Tough topic of human trafficking
Woodburn City Council was presented with some eye-opening data last month when two women who work with victims of sexual and domestic abuse gave an abridged presentation about the realities surrounding the people they help.
One of the most staggering statistics involved commercial sexual exploitation, which sees global profits that exceed $150 billion dollars.
"Globally, it is the largest, fastest-growing, commercial-criminal enterprise in the 21st century," said Esther Nelson, founder of Safety Compass, which provides advocacy for human trafficking survivors in Marion, Clackamas and Washington counties.
Nelson was joined by D Howden, a training supervisor for the Center for Hope and Safety, in delivering the presentation. CHS primarily deals with domestic violence in Marion County, while Compass has a pulse on the broader exploitation and trafficking realm. Since issues surfaced earlier this year regarding a Woodburn business allegedly delivering illicit massage services, Howden ceded much of the presentation's allotted time to Nelson, who covered that topic explicitly.
Specifically, the illicit massage industry sees an estimated $2.5 billion in profits annually in the U.S.
"It is one of the largest and, I would say, definitely the most prolifically networked sex trafficking groups in the United States," Nelson said. "From all the data we've compiled, more than 11,000 business fronts exist in the United States."
That is a phenomenon that Nelson described as an explosion. Each site is estimated to generate between $277,000 and $1.2 million annually.
"That's not all from the sex sales; we do believe that a large portion of that is coming from drug trafficking moving through those sites," she said.
Nonetheless, Nelson asserted that the money generated funnels into the hands of exploiters who have no interest in community nor much empathy for their "employees."
"These are massive profits that are not staying here (locally), and they are not benefiting the people who are working or are being exploited in those environments," she said.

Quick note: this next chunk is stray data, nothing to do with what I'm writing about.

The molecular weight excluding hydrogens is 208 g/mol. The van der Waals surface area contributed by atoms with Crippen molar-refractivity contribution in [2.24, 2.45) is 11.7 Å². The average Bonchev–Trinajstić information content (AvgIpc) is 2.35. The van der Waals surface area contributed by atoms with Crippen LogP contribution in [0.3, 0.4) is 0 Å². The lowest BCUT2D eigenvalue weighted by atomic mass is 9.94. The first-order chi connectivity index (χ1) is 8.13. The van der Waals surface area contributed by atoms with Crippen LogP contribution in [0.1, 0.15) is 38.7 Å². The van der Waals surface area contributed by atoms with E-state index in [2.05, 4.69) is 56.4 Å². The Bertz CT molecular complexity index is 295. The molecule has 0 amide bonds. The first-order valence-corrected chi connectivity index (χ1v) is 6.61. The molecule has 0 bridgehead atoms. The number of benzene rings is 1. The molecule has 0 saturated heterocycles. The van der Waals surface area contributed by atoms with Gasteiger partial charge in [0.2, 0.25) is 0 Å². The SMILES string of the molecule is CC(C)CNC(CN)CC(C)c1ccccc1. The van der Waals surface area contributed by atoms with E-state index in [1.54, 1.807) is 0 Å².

A national map of sex trafficking revealed areas where it is heavier than others, but it also indicated that the nation is heavily imbued with sexual exploitation throughout.
Potential venues involved are wide ranging, including illicit massage businesses, strip clubs, escort sites, dance/night clubs, hotels and motels, house brothels, seasonal work camps, video poker bars, casinos, truck stops, tracks (specific roads or streets used for trafficking), city parks, porn production sites and the internet.
"The internet is by far the biggest platform and pimp in the world," Nelson said.
That coupled with the proliferation of human trafficking and sexual exploitation of recent decades, Nelson stressed that this is not an issue specific to any specific geographical group or area — it is everyone's problem.
The trafficking within illicit massage venues tends to be more specific than that of other exploitive forms. Various indices of an IMV include the tone of ads for the establishment, hours of operation, signs of people living on site and communication tendencies.
A worker at such a site, for example, probably knows little to nothing about the surrounding community.
"Whether or not they are able to communicate with you in a way that would make you think that they would be able to navigate their own environment easily or would be able to do things like walk out and access groceries or transportation," Nelson portrayed a scenario.
"Unlike a lot of our other local trafficking, which is primarily domestic, almost 100% of people exploited within the illicit massage venue are international victims of human trafficking," Nelson explained. "The majority of them are, actually, of east Asian descent or Chinese. So, it's very specific."